Are You Over-Messaging Patients? Stay Ahead of TCPA
Some healthcare organizations over-message patients. While their enthusiasm in communicating with their patients should be applauded, over-messaging patients can present some problems.
creates message fatigue
Message fatigue occurs when message recipients experience communication overload because they are relentlessly bombarded with repeated messages. This often happens when the sender does not take cues from a patient’s previous interaction or sends messages that are unactionable and irrelevant.
You probably can think of a personal example of when you have experienced message fatigue. At what point did you become tired of reading the messages, let alone opening them? Did you simply click “Delete,” or did you unsubscribe or flag it as junk mail? How quickly did you go from being not just tired of receiving the obnoxious amount of messages, but irritated?
Your patients feel the same way. Generating message fatigue will only decrease patient response rates and satisfaction levels.
It’s against the law — TCPA
On top of potentially exhausting your patients with communication, there are legal ramifications that prevent companies from filling peoples’ inboxes with messages.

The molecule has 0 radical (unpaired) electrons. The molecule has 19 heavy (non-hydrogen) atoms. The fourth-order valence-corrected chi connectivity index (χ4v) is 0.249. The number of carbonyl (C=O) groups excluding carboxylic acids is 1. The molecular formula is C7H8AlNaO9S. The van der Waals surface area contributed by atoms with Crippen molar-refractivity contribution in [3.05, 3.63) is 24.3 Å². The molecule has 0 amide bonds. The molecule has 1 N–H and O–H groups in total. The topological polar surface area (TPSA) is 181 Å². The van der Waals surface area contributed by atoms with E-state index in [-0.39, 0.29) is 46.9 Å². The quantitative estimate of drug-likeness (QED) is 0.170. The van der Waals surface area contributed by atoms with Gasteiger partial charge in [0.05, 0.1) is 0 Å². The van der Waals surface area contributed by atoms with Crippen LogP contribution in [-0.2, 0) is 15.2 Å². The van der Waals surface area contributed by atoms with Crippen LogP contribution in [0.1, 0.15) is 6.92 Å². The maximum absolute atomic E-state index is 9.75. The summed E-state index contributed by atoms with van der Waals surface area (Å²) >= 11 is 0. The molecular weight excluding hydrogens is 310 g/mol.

Legislation regarding preset phone calls and text messages are monitored by the Telephone Consumer Protection Act (TCPA). TCPA is used to regulate automated telephone messages and in doing so, it protects client privacy. To be TCPA compliant, a professional message user can send no more than one message per day, per patient, and no more than three messages can be sent per week.
Similar to the TCPA, CAN-SPAM protects consumers from receiving unwanted electronic mail messages. The CAN-SPAM Act gives recipients the right to unsubscribe from electronic mail services.
Purposely disregarding these acts can result in an ugly lawsuit or expensive financial penalties. For more information about FCC laws, click the links at the end of the post.
Using multiple vendors could lead to over-messaging
Most violations of TCPA, CAN-SPAM, and other FCC laws occur unknowingly, so it is essential to stay up-to-date on policies and be aware of all vendors messaging patients on your behalf. Vendors have little insight into whether a patient has already been message once that day already or three times that week.
As organizations adopt patient-centered engagement – messaging for appointment reminders, satisfaction surveys, billing, transportation, check-in, appointment recalls, lab results, population health campaigns, and more – it will become necessary to consolidate messaging into a single vendor that can self-monitor.
For our patients’